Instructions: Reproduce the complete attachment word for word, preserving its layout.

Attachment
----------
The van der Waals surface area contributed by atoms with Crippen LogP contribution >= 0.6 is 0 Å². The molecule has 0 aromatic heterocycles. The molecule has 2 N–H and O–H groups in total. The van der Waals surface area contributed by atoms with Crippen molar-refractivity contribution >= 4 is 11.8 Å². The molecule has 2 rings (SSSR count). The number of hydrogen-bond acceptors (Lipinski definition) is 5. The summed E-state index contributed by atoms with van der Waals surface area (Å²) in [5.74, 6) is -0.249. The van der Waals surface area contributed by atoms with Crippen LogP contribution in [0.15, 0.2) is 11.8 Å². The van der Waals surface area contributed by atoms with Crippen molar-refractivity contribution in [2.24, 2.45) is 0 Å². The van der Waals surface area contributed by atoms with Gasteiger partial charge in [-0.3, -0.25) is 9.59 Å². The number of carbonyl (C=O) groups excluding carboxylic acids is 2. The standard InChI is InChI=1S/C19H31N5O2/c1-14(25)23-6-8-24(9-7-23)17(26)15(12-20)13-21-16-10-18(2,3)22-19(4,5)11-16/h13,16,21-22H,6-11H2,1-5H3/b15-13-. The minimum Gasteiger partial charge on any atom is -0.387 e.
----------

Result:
The van der Waals surface area contributed by atoms with Crippen LogP contribution >= 0.6 is 0 Å². The molecule has 0 aromatic heterocycles. The molecule has 2 N–H and O–H groups in total. The van der Waals surface area contributed by atoms with Crippen molar-refractivity contribution >= 4 is 11.8 Å². The molecule has 2 rings (SSSR count). The number of hydrogen-bond acceptors (Lipinski definition) is 5. The summed E-state index contributed by atoms with van der Waals surface area (Å²) in [5.74, 6) is -0.249. The van der Waals surface area contributed by atoms with Crippen LogP contribution in [0.15, 0.2) is 11.8 Å². The van der Waals surface area contributed by atoms with Crippen molar-refractivity contribution in [2.24, 2.45) is 0 Å². The van der Waals surface area contributed by atoms with Gasteiger partial charge in [-0.3, -0.25) is 9.59 Å². The number of carbonyl (C=O) groups excluding carboxylic acids is 2. The standard InChI is InChI=1S/C19H31N5O2/c1-14(25)23-6-8-24(9-7-23)17(26)15(12-20)13-21-16-10-18(2,3)22-19(4,5)11-16/h13,16,21-22H,6-11H2,1-5H3/b15-13-. The minimum Gasteiger partial charge on any atom is -0.387 e.